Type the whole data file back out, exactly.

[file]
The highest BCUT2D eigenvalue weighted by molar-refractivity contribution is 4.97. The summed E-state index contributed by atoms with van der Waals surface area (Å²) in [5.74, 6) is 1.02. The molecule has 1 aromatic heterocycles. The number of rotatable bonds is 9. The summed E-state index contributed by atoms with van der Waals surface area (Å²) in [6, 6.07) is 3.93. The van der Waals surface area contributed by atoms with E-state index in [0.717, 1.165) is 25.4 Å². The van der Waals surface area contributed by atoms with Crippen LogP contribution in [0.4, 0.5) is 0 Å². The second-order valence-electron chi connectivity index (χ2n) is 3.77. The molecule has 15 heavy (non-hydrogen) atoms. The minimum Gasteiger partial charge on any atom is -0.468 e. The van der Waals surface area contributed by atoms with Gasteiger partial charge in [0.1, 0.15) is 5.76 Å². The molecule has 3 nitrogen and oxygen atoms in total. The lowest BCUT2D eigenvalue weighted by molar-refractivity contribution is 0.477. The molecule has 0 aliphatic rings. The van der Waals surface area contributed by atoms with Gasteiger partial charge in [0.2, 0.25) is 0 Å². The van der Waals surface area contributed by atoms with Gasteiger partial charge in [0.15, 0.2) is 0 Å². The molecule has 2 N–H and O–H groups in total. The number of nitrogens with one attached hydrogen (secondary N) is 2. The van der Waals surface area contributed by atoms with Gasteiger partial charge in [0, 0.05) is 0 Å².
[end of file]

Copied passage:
The highest BCUT2D eigenvalue weighted by molar-refractivity contribution is 4.97. The summed E-state index contributed by atoms with van der Waals surface area (Å²) in [5.74, 6) is 1.02. The molecule has 1 aromatic heterocycles. The number of rotatable bonds is 9. The summed E-state index contributed by atoms with van der Waals surface area (Å²) in [6, 6.07) is 3.93. The van der Waals surface area contributed by atoms with E-state index in [0.717, 1.165) is 25.4 Å². The van der Waals surface area contributed by atoms with Crippen LogP contribution in [0.4, 0.5) is 0 Å². The second-order valence-electron chi connectivity index (χ2n) is 3.77. The molecule has 15 heavy (non-hydrogen) atoms. The minimum Gasteiger partial charge on any atom is -0.468 e. The van der Waals surface area contributed by atoms with Gasteiger partial charge in [0.1, 0.15) is 5.76 Å². The molecule has 3 nitrogen and oxygen atoms in total. The lowest BCUT2D eigenvalue weighted by molar-refractivity contribution is 0.477. The molecule has 0 aliphatic rings. The van der Waals surface area contributed by atoms with Gasteiger partial charge in [0.2, 0.25) is 0 Å². The van der Waals surface area contributed by atoms with Gasteiger partial charge in [0.15, 0.2) is 0 Å². The molecule has 2 N–H and O–H groups in total. The number of nitrogens with one attached hydrogen (secondary N) is 2. The van der Waals surface area contributed by atoms with Gasteiger partial charge in [0, 0.05) is 0 Å².